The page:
A stark and brutal statistic that every founder is aware of is that 90% of startups fail!
According to a study by Failory, a striking 34% of such failures occur due to a lack of product-market fit. Startups often find themselves confronting wicked problems that are like the multi-headed Hydra of Greek mythology – each head represents a different facet of the daunting challenges they need to overcome.
These challenges, though numerous, are not without patterns. Unfortunately, these patterns often become the leading factor for the failure of startups.
The key reasons observed behind the failing startups are as follows:
- Obsession with the ‘Big Idea: startups often find themselves enraptured by their potentially transformative idea to the point where it overshadows other vital aspects, ignoring the actual needs of the customers. This tunnel vision often inhibits a holistic view of their product development journey, thereby steering the startup off course.
- Feature Overload: In their quest to innovate and stand out, startups frequently err on the side of offering too many features, overlooking the core needs of the customer. As a Forbes survey aptly points out, “80% of features in the typical cloud software are rarely or never used,” amounting to a colossal waste of $29.5 billion.
- Prioritising Velocity Over Value: There is an unhealthy practice among startups to fast-track product development at the cost of focusing on solving the right problems. This approach often skips the important steps like empathising, prototyping and testing with real users and might lead to products that fail to resonate with the customer base.
- Not investing enough in experimentation: Failures are part and parcel of the startup journey. However, startups frequently fail to view unsuccessful experiments as opportunities for learning and growth, which ultimately stunts their evolution.
Despite the myriad challenges and an undeniably high failure rate, there is a lifeline in the form of Design Thinking. This powerful framework can be the lighthouse guiding startups through the difficult parts of their initial journey and significantly reducing their failure rates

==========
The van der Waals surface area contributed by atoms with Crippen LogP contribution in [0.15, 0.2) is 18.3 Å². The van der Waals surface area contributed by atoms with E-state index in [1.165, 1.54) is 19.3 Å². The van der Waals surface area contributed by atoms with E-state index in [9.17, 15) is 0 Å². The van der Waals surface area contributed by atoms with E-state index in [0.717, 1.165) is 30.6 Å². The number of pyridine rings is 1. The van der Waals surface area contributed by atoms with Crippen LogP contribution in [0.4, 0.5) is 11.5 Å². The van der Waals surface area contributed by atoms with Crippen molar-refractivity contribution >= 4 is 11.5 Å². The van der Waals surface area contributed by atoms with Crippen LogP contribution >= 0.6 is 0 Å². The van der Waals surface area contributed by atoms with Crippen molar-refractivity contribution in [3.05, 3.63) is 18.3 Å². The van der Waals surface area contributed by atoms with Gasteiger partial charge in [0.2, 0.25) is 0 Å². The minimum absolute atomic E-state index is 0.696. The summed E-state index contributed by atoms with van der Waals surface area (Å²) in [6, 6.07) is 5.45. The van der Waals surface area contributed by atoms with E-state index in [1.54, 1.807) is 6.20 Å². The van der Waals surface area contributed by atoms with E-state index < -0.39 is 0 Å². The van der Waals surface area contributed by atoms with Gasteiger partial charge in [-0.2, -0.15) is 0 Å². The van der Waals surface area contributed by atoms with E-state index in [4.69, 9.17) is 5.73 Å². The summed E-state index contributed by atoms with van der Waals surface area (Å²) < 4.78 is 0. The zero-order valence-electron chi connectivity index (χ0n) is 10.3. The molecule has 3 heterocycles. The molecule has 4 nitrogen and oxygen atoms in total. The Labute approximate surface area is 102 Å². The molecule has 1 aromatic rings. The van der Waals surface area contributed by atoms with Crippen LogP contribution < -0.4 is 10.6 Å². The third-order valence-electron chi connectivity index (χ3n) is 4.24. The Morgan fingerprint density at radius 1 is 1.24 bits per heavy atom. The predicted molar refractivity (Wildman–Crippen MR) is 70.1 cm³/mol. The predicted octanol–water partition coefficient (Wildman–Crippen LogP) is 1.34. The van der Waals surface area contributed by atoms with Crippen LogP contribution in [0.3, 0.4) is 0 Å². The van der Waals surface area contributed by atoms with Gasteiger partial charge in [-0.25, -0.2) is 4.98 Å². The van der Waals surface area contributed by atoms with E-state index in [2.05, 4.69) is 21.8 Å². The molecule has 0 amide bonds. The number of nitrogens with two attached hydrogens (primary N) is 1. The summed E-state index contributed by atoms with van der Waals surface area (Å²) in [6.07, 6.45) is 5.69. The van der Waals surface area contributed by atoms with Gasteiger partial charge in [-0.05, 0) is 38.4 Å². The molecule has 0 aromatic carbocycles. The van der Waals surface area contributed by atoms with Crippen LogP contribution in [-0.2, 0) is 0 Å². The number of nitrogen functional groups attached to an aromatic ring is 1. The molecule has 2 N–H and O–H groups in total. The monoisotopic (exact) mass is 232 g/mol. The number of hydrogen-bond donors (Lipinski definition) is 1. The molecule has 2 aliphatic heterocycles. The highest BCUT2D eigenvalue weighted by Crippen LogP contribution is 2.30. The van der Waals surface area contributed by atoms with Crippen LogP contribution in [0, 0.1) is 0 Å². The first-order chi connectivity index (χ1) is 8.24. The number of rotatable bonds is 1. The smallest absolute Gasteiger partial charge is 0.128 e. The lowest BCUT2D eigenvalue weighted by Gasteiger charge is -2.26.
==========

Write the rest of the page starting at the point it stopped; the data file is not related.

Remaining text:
The Power of Design Thinking
At its core, Design Thinking is a proven problem-solving framework that aids in the resolution of product development challenges by placing customers at the heart of all startup operations. Originating from Stanford’s d.school and popularised by companies such as Ideo, this human-centred, possibility-driven, and iterative problem-solving approach has steadily gained momentum worldwide. A Forbes survey underscores its efficacy with the following statistic: “Design Thinking can deliver an ROI of 85%”.
Design Thinking operates on an iterative cycle comprising five phases –
Each stage is designed to focus on the right problems and emphasise identifying the right solutions. By consistently framing and reframing problems through an empathetic lens, startups can maintain a laser focus on addressing the real needs of the customers.
To complement and further strengthen the implementation of Design Thinking, another framework from Google Ventures called “Design Sprints” can be used. It’s like a relay race where the ‘right problems’ identified by the Design Thinking framework can be input into the Design Sprint to implement the ideas. This method offers a structured solution-implementation model, effectively accelerating the startups’ journey toward delivering the right features/value.